As part of its vision for 2030, the company will shift its focus from ‘delicious and convenient foods’ (2010 to 2019), to ‘food and health issues’ (2020 to 2029).
The company announced this strategy as part of its medium-term management plan for 2020 to 2025.
Daisuke Nakamiya, senior manager of Ajinomoto’s public communications department told NutraIngredients-Asia, the company was focusing on two global health issues: excessive salt intake and age-related functional decline.
He told us while delicious and convenient food products will continue to grow steadily, the company would add new concepts that provide health value.
In a presentation of Vision for 2030, Takaaki Nishii, president and CEO described the mission was to “Help people worldwide enhance healthier life by unlocking (the) power of amino acids.”
In the coming decade, Ajinomoto will place more emphasis on smart eating and eco/sustainability in addition to ‘delicious and convenient foods’.
Nakamiya explained: “The difference between ‘delicious and convenient food’ and ‘smart food’ is the enhancement of products and brands that capture lifestyle changes in addition to the taste and convenience of conventional soups and frozen foods.”
Global health issues
Nishii explained that excessive salt intake was prevalent in 95% of countries worldwide and one of the most essential issues in mitigating the risk of chronic diseases like hypertension. WHO stated in 2015 that 20% of the world's population is hypertensive and is responsible for 13% of all causes of death or 9.5 million deaths annually.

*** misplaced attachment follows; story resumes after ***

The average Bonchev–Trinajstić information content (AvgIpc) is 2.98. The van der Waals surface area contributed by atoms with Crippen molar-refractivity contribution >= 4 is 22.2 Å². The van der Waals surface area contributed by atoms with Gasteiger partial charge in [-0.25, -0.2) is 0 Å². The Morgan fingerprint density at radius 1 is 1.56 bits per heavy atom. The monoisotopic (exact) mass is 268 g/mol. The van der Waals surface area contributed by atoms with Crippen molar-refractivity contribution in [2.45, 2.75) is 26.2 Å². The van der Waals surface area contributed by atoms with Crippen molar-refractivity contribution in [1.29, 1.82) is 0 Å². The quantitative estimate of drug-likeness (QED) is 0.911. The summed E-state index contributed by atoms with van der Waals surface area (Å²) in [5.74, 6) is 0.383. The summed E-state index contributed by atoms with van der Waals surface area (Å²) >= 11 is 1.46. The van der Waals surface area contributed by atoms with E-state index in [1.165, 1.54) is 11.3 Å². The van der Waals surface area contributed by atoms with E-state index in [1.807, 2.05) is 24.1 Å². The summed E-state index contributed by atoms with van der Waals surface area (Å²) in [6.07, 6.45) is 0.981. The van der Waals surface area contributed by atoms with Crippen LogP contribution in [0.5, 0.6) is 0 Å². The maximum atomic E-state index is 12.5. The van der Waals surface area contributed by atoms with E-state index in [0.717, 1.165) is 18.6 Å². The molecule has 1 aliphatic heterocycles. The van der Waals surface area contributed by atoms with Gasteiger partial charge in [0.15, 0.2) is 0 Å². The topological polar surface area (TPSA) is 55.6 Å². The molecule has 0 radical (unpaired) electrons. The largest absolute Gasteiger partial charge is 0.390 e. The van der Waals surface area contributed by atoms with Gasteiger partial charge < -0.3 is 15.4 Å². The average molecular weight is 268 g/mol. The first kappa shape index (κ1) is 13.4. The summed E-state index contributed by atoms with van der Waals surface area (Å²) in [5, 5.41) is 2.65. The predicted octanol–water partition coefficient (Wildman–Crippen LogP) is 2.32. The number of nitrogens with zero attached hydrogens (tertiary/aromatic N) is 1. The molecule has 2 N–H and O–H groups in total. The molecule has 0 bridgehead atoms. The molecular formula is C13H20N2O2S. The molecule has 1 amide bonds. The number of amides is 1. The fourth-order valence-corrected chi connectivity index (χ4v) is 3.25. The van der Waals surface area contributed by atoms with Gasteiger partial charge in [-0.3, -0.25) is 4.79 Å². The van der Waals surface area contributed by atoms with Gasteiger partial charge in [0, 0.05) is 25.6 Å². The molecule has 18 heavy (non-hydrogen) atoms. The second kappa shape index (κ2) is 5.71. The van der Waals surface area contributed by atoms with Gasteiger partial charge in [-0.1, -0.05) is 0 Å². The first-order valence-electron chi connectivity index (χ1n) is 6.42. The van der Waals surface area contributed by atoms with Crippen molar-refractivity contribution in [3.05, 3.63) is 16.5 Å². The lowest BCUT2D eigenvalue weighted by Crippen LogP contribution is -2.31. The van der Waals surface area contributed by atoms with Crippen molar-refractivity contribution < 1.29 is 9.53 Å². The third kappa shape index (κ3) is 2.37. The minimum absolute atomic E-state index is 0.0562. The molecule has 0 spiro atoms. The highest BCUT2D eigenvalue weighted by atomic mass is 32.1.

Secondly, in terms of age-related functional decline, unhealthy lifestyle and poor nutritional balance causes serious health problems in a rapidly ageing world.
Nishii said: “In addition, 20% of the elderly in the world are undernourished, and lack essential nutrition such as protein, which contributes to muscle weakness and cognitive decline. This is an issue in terms of healthy longevity.”
Sales growth forecast
Over the past two decades, Ajinomoto’s profit growth were largely driven by animal nutrition (2000 to 2009), and international food products (2010-2019).
Ajinomoto’s organic sales growth grew 2% YoY in FY2019. As part of the 2030 goal, the company has allocated milestones for different phases. For FY2022 and FY2025, the plan is to have 4% and 5% YoY sales growth respectively.
The ultimate goal is to maintain 5% growth in 2030.
As part of this goal, Ajinomoto will increase unit prices of its food products and develop more products that promote health value such as salt reduction and healthy ageing.
Ajinomoto revealed that its reduced-salt products were purchased at 20% higher unit prices than regular products.
Nishii said: “We are convinced that this will be a growth trend, including in emerging countries, and we believe that we can strengthen our health promotion products here as well and lead to a return to sales growth by increasing unit prices.”
Nishii said the company will increase investments in its core businesses (seasonings, frozen foods, healthcare) and allocate 80% of R&D and marketing to these.
Excessive salt intake and healthy ageing